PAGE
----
Iron-Refractory Iron Deficiency Anemia

What is iron-refractory iron deficiency anemia?

Iron-refractory iron deficiency anemia (IRIDA) is a rare, inherited form of iron deficiency anemia. Iron deficiency anemia occurs when red blood cell counts are low due to a lack of iron. 

While iron deficiency anemia is generally an acquired disease and due to insufficient iron in the child’s diet or chronic blood loss, children with IRIDA are born with a gene mutation that causes iron deficiency.

Common forms of acquired iron deficiency anemia are usually easily treated by oral iron supplements or intravenous (IV) iron infusions, but children with IRIDA will not respond fully to those treatments. 

Children with IRIDA typically start to experience symptoms in infancy or early childhood.

How we care for IRIDA

Dana-Farber/Boston Children's Cancer and Blood Disorders Center is an international leader in the diagnosis and treatment of rare iron disorders. Through our Rare Anemias and Iron Disorders Program, children and families with rare iron disorders, such as IRIDA, have access to world-renown multidisciplinary teams of hematologists, pathologists and researchers.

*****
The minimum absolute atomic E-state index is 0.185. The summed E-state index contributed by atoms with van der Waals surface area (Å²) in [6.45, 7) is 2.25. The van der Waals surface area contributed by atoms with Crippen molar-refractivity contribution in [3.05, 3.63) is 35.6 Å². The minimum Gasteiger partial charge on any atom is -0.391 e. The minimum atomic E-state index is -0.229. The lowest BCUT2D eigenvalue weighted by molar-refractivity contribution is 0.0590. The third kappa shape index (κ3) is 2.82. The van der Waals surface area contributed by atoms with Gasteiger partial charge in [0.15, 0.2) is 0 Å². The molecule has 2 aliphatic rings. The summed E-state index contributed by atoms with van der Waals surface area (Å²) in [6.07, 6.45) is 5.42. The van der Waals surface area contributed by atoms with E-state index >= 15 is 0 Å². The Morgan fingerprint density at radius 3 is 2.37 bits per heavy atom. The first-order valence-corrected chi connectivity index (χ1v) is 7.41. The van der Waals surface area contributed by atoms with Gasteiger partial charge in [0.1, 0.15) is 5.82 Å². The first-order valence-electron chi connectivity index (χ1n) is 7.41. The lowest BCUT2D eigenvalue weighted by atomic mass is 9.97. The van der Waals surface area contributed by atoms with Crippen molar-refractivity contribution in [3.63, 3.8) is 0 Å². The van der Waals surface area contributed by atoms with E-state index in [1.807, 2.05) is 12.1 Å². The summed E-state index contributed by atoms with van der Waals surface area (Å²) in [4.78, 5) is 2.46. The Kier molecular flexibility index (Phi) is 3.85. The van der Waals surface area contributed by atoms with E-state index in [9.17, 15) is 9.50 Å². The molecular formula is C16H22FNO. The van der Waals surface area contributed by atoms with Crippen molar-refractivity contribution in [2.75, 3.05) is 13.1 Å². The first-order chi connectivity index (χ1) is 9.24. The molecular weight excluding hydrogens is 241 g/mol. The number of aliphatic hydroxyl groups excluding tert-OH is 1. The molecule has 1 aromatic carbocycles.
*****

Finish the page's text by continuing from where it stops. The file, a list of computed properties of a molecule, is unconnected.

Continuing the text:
Our areas of IRIDA research

IRIDA was first identified in 2008, when researchers at Dana-Farber/Boston Children’s Cancer and Blood Disorders Center discovered that most children and adults with a type of iron deficiency anemia that doesn’t respond to iron supplementation seemed to harbor mutations in the TMPRSS6 gene. This research led to the recognition of a new clinical entity: iron-refractory iron deficiency anemia (IRIDA). Since that time, Dana-Farber/Boston Children’s researchers continue to lead the way in research and treatment of IRIDA — including building our understanding of the IRIDA clinical features and performing IRIDA genetic studies.

If you, your child or other family members have the key features of IRIDA, we invite you to contact us for an evaluation or to learn more about our research. We have an open research protocol that is helping to build our understanding of the key features and genetic underpinnings of IRIDA. Through this protocol, children and adults who choose to participate will agree to provide blood and urine samples. Our researchers will then use those samples to assess iron proteins in the blood, hepcidin level in the blood and urine, and to sequence the TMPRSS6 gene. In ongoing work, the team is working toward identifying other genes responsible for IRIDA and is using a novel test for hepcidin to discriminate patients with IRIDA from patients with complicated acquired iron deficiency. This testing is being performed primarily to increase scientific knowledge. However, if an individual’s test reveals information that could be of clinical benefit, those results will be returned to you and your doctor so that they can be confirmed in a certified diagnostic laboratory — as long as you indicate an interest in the results when signing up for the study.

To learn more about the study, contact Mark D. Fleming, MD, DPhil, at 617-919-2664.

Our published research